Now I am a huge researcher, so we are not very different there, in fact we are more alike then I thought, except that she is alot more tactful then me and tends not to speak her mind and go along with things. Anyway, I had done alot of research, journals that have arti cle for leading experts. I have read guide lines etc on the issd site. Now given our background, I know these guide lines do not fall from the sky, but are developed through evidence based research. Skip back to therapy…this lady does not specialise in DID, but ptsd, and dissociation involved with that. On discovering our DID, she admitted that, said she would not be offended if host want to work with someone else, but that given that she understand dissociation she was willing to learn etc. Host was soo nervous about changing and dx etc, so she really didnt say anything, (I think, Im pretty sure). T also said that the program we were seeing her under, we were only supposed to see her for 1 year, its been almost 4!, is dx which all came about because of my promtping, I am aware of most things with host, and others .she never mentioned this before, she said that its better to ask forgiveness instead of permission and that noone checks records etc. Seie I think this is kinda weird and setting off alarm bells, what if they did check books and they told her therapy has to end, that would leave host out in the cold.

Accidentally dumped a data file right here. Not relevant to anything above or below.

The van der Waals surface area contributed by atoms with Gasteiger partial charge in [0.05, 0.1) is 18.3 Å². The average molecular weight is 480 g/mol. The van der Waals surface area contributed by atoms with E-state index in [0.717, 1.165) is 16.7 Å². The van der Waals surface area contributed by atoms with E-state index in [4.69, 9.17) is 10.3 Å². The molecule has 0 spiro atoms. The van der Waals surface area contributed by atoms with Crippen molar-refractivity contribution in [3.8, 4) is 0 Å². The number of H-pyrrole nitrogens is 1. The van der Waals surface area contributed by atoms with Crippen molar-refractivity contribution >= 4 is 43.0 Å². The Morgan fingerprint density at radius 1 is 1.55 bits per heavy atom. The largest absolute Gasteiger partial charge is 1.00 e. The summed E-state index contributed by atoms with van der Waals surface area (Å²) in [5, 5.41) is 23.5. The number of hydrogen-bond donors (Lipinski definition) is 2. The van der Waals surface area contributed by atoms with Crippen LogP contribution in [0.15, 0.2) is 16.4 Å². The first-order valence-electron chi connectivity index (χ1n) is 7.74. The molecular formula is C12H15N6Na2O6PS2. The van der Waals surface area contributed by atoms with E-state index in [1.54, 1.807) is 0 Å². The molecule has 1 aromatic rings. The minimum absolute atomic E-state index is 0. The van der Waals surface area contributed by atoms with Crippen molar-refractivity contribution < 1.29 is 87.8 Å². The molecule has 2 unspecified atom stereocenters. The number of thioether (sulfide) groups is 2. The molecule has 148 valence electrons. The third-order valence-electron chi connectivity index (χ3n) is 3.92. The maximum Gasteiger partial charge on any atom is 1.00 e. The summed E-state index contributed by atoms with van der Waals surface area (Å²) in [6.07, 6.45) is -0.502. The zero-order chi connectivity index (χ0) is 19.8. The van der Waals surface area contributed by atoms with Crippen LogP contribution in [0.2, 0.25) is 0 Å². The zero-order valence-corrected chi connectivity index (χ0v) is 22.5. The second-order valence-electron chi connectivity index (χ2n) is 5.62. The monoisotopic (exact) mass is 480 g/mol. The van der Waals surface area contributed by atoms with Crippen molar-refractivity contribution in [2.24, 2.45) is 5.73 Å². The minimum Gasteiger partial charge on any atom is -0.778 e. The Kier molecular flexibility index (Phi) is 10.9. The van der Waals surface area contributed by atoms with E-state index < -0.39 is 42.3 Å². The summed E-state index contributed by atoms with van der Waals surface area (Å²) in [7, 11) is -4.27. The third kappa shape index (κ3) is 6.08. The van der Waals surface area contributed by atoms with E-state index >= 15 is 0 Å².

Anyway fast forward, needing help, p doc arranged for me to see shrink who actually did the testing and specialising in DID. I was so nervous going was convinced she would put me in Hospital. Anyway she was bloody brilliant